Ready for talks with those who abjure violence: PM

Ready for talks with those who abjure violence: PM

15 August 2010
The Daily Excelsior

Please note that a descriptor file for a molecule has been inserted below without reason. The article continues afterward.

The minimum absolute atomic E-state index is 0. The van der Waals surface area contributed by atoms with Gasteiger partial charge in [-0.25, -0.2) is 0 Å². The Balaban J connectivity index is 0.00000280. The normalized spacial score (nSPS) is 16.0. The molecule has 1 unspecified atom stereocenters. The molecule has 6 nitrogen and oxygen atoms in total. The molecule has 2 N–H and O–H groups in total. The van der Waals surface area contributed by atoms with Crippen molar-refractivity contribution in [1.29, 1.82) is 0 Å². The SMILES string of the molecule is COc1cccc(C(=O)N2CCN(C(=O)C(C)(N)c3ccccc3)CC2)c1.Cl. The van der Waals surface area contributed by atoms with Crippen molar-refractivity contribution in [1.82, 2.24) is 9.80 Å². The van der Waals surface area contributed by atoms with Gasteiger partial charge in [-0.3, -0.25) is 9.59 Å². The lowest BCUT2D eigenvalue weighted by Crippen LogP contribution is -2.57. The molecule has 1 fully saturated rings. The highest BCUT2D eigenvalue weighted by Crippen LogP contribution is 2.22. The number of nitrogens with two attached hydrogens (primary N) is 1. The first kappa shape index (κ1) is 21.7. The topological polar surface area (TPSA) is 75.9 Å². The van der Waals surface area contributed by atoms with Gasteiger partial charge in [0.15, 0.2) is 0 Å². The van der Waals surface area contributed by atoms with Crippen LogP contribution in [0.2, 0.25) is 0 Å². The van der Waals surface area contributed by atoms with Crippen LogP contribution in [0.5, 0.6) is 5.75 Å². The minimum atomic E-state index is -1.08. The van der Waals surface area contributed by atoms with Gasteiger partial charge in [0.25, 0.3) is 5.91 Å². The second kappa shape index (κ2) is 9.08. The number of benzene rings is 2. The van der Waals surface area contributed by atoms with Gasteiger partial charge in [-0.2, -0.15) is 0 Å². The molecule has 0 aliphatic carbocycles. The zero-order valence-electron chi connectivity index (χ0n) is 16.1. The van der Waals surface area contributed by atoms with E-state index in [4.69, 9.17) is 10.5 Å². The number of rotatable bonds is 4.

NEW DELHI: Prime Minister Dr Manmohan Singh today told agitating youth in Kashmir that violence will not benefit anyone and that the Government, within the framework of the State being an integral part of India, was willing to move forward in any talks with those who abjure violence. Addressing the nation on the 64th Independence Day from the ramparts of historic Red Fort here, he promised to carry on the recently initiated dialogue process with an emphasis that the Indian democracy has the 'generosity and flexibility' to address concerns of any group. While expressing deep regret for loss of lives on the streets of Kashmir in the last two months, Singh left no one in doubt that the State is an integral part of India. 'Within this framework, we are ready to move forward in any talks which would increase the partnership of the common man in governance and also enhance their welfare,' he said as he unfurled the national tricolour for the seventh consecutive Independence Day. 'We are ready to talk to every person or group which abjures violence,' Dr Singh said. Referring to the recent unrest in Kashmir in which over 50 people lost their lives, he said, 'The years of violence should now end. Such violence would not benefit anyone'. Recalling that he recently participated in a meeting with political parties from Jammu and Kashmir, he said, 'We will endeavour to take this process forward.' In his 35-minute speech, 77-year-old Singh said the Government wants to resolve all differences with Pakistan but made it clear that the dialogue cannot go far unless terrorism emanating from there ends. He talked about the 'serious challenge' posed by Naxalism to internal security and stressed the need for rising above 'personal and political interests' to deal with the menace firmly through Centre-State cooperation. At the same time, he said the Government was ready to talk to Naxals if they abjure violence and emphasised that tribals should get benefits from development. With a host of leaders, including UPA Chairperson Sonia Gandhi and BJP Parliamentary Party Chairman L K Advani besides Ministerial colleagues and diplomats in the audience, Dr Singh said the Government was working to create a new India where everyone would have access to better education, healthcare, food security and other benefits. However, Singh, who has been under attack over rising prices of food items and other essentials, acknowledged that inflation had hurt the poor people more and said the Government was making every effort to control it. As he dwelt upon violence in Kashmir and North East, the Prime Minister asked the people of these areas to 'adopt democratic means to join hands with us for their and the country’s welfare'. Turning to Pakistan, he said India wants to resolve through discussions whatever differences there are. 'As far as Pakistan is concerned, we expect from them that they would not let their territory to be used for acts of terrorism against India,' Dr Singh said. Noting that India has been emphasising this in all the discussions with Pakistan, he said, 'If this is not done, we cannot progress far in our dialogue'. Referring to internal security, Singh said if law and order in any part of the country deteriorates or peace and harmony gets disturbed, the common man is adversely affected. Talking about Naxalism, he described it as a 'serious challenge' to internal security which needs to be dealt with firmly. 'I have stated this before and I say it again-our Government will fully discharge its responsibility to protect each and every citizen of our country. We will deal firmly with those who resort to violence,' Dr Singh said and promised all possible help to State Governments in this regard. At the same time, he 'once again' appealed to Naxalites to 'abjure violence, come for talks with the Government and join hands with us to accelerate social and economic developments.' He recalled his meeting with Chief Ministers of States affected by Naxalism and said it was imperative that the Centre and States work together to meet the challenge. 'It would be difficult for any State to tackle this problem without cooperation from the Centre and coordination between States. We all need to rise above our personal interests to meet this challenge,' Dr Singh said. While talking firmly on Naxalism, the Prime Minister observed that most of the areas affected by it lag behind in development and that the Government wanted to end the neglect of 'adivasi (tribal) brothers and sisters'. He said he had asked the Planning Commission to formulate a comprehensive scheme towards this end, which would be implemented fully. Singh noted that tribals have been dependent on forest produce for centuries and this should not end without creation of new sources of livelihood. He also pitched for a stake for the tribals in developmental projects. Observing that his Government wanted the fruits of development to reach the ‘aam aadmi’, the Prime Minister said that his Government has initiated programmes specially targeted for the welfare of the socially and economically backwards sections of the society. He said the Government stood committed to the welfare of the poor, Scheduled Castes and Scheduled Tribes, minorities, women and other backward sections of the society. 'But today we do not need many new programmes to achieve our goals. However, we do need to implement the schemes we have already started more effectively, minimising the chances of corruption and misuse of public money,' Dr Singh said. He spoke about the Government’s emphasis on ensuring food security, health care and education for all. He announced constitution of two separate councils for higher education and health to accelerate reforms in these sectors. 'We will soon bring a bill to Parliament for constitution of two separate councils in higher education and health respectively so that reforms in these two areas can be accelerated,' he said. Singh noted that the Government has enacted the Right to Education which will help every Indian to share the benefits of the country’s economic progress and also to contribute to it. The Prime Minister said his Government had also taken initiative for reservation for women in Parliament and in State Legislatures to ensure equal partnership of the fairer sex in the country’s progress. Describing secularism as one of the pillars of the country’s democracy, the Prime Minister said his Government considers 'it is our duty to protect the minorities and provide for their special needs.' This is why the Government has started many new programmes in the last four years for the welfare of the minority communities, he said, adding these would be carried forward.